Australia Weather News

The world's oceans absorbed 20 sextillion joules of heat due to climate change in 2020 and warmed to record levels, a study has found.

That quantity — expressed numerically as 20,000,000,000,000,000,000,000 joules — is equivalent to the energy from 10 Hiroshima atomic bombs being released every second of the year.

Report co-author Kevin Trenberth, from the US National Center for Atmospheric Research, said oceans absorbed more than 90 per cent of the solar energy trapped by greenhouse gases.

"There's a tremendous amount of energy that's actually involved in this — it's not surprising that it has consequences," he said.

"Since about the mid-1990s, at least, the oceans have been warming very steadily.

"In fact, they are the best single indicator that the planet is warming."

Danger by degrees

The study came as scientists confirmed that global air temperatures in 2020 were equal to 2016 — the hottest on record — and as Australia experienced its fourth hottest year on record.

"The ocean is a key controller of the climate that we see on the continent of Australia," CSIRO oceanographer Bernadette Sloyan said.

She said warmer oceans could lead to increases in extreme weather.

"That heat is actually providing the fuel that can bring in monsoons, rains and tropical cyclones," Dr Sloyan said.

"We've already dialled in what we're going to see over the next 20, 30, 40 years.

"That's because the oceans have the heat and will slowly release it back to the atmosphere and impact weather and severe weather events."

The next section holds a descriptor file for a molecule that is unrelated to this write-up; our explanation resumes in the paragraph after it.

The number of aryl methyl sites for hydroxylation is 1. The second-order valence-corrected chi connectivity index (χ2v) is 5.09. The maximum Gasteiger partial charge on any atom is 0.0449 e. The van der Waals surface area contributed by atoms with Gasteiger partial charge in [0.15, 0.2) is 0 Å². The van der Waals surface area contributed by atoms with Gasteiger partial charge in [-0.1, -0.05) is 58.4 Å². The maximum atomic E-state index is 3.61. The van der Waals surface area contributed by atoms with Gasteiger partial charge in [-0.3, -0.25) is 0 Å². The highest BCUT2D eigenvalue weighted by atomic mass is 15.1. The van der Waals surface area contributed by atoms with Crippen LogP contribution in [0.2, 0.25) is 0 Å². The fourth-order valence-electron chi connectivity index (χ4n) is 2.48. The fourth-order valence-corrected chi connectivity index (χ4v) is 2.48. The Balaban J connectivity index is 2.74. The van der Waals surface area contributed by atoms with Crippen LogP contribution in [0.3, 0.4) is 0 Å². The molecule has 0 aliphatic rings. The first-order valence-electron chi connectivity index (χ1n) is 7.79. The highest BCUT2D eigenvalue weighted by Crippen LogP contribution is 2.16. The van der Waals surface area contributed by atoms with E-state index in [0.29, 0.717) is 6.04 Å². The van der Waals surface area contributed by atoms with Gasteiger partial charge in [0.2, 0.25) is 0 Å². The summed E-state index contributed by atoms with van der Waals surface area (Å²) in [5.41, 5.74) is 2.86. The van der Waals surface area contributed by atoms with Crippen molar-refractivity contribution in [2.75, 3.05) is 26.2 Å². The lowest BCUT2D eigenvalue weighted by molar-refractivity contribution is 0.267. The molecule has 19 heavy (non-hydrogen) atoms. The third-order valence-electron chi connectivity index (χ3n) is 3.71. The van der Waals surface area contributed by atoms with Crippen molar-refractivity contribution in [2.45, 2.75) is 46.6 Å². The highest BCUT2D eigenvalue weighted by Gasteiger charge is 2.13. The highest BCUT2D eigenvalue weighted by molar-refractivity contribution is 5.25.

She said increased heat was also directly affecting ecosystems like coral reefs.

"Corals live within a really small temperature range," Dr Sloyan said.

"Once we exceed those temperature ranges – and if we exceed them for long periods of times – we have significant coral bleaching."

Simmering south-east

Australia's south-east has been identified as an ocean surface warming hotspot, according to Jessica Benthuysen, an oceanographer with the Australian Institute of Marine Science.

"We've had a number of dramatic marine heat waves in the Tasman Sea over the past five years, including in 2016," she said.

"That was the longest, most intense marine heat wave on record — and that was associated with a shift in fish species and Pacific Oyster Mortality Syndrome for the first time."

In its State of the Climate 2020 report, the Bureau of Meteorology said the average sea surface temperature in the Australian region had warmed by more than one degree Celsius since 1900.

Eight of the 10 warmest years on record have occurred since 2010.